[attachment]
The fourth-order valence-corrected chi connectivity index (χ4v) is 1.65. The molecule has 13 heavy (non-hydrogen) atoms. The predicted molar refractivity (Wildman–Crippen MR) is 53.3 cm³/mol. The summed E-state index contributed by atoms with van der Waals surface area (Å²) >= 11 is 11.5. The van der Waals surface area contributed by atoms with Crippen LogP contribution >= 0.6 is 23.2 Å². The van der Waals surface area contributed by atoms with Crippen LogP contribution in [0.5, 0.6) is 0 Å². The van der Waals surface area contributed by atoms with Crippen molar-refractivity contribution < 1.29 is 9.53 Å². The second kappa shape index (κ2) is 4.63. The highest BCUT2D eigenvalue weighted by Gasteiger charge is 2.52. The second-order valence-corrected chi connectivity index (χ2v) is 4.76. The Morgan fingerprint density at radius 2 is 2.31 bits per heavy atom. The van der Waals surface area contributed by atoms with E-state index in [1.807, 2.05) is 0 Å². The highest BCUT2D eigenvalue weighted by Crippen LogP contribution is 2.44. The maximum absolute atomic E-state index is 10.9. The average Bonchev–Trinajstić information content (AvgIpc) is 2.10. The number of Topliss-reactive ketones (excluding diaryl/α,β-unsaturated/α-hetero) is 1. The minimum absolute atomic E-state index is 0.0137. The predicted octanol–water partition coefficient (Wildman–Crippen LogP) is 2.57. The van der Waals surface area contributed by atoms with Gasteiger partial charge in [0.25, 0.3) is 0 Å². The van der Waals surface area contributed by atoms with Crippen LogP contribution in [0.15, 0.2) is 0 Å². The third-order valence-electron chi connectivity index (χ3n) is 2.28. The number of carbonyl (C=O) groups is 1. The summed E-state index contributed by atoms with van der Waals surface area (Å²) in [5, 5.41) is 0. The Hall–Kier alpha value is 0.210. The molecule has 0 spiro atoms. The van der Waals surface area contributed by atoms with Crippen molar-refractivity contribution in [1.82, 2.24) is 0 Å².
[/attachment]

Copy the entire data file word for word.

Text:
The fourth-order valence-corrected chi connectivity index (χ4v) is 1.65. The molecule has 13 heavy (non-hydrogen) atoms. The predicted molar refractivity (Wildman–Crippen MR) is 53.3 cm³/mol. The summed E-state index contributed by atoms with van der Waals surface area (Å²) >= 11 is 11.5. The van der Waals surface area contributed by atoms with Crippen LogP contribution >= 0.6 is 23.2 Å². The van der Waals surface area contributed by atoms with Crippen LogP contribution in [0.5, 0.6) is 0 Å². The van der Waals surface area contributed by atoms with Crippen molar-refractivity contribution < 1.29 is 9.53 Å². The second kappa shape index (κ2) is 4.63. The highest BCUT2D eigenvalue weighted by Gasteiger charge is 2.52. The second-order valence-corrected chi connectivity index (χ2v) is 4.76. The Morgan fingerprint density at radius 2 is 2.31 bits per heavy atom. The van der Waals surface area contributed by atoms with E-state index in [1.807, 2.05) is 0 Å². The highest BCUT2D eigenvalue weighted by Crippen LogP contribution is 2.44. The maximum absolute atomic E-state index is 10.9. The average Bonchev–Trinajstić information content (AvgIpc) is 2.10. The number of Topliss-reactive ketones (excluding diaryl/α,β-unsaturated/α-hetero) is 1. The minimum absolute atomic E-state index is 0.0137. The predicted octanol–water partition coefficient (Wildman–Crippen LogP) is 2.57. The van der Waals surface area contributed by atoms with Gasteiger partial charge in [0.25, 0.3) is 0 Å². The van der Waals surface area contributed by atoms with Crippen LogP contribution in [0.15, 0.2) is 0 Å². The third-order valence-electron chi connectivity index (χ3n) is 2.28. The number of carbonyl (C=O) groups is 1. The summed E-state index contributed by atoms with van der Waals surface area (Å²) in [5, 5.41) is 0. The Hall–Kier alpha value is 0.210. The molecule has 0 spiro atoms. The van der Waals surface area contributed by atoms with Crippen molar-refractivity contribution in [1.82, 2.24) is 0 Å².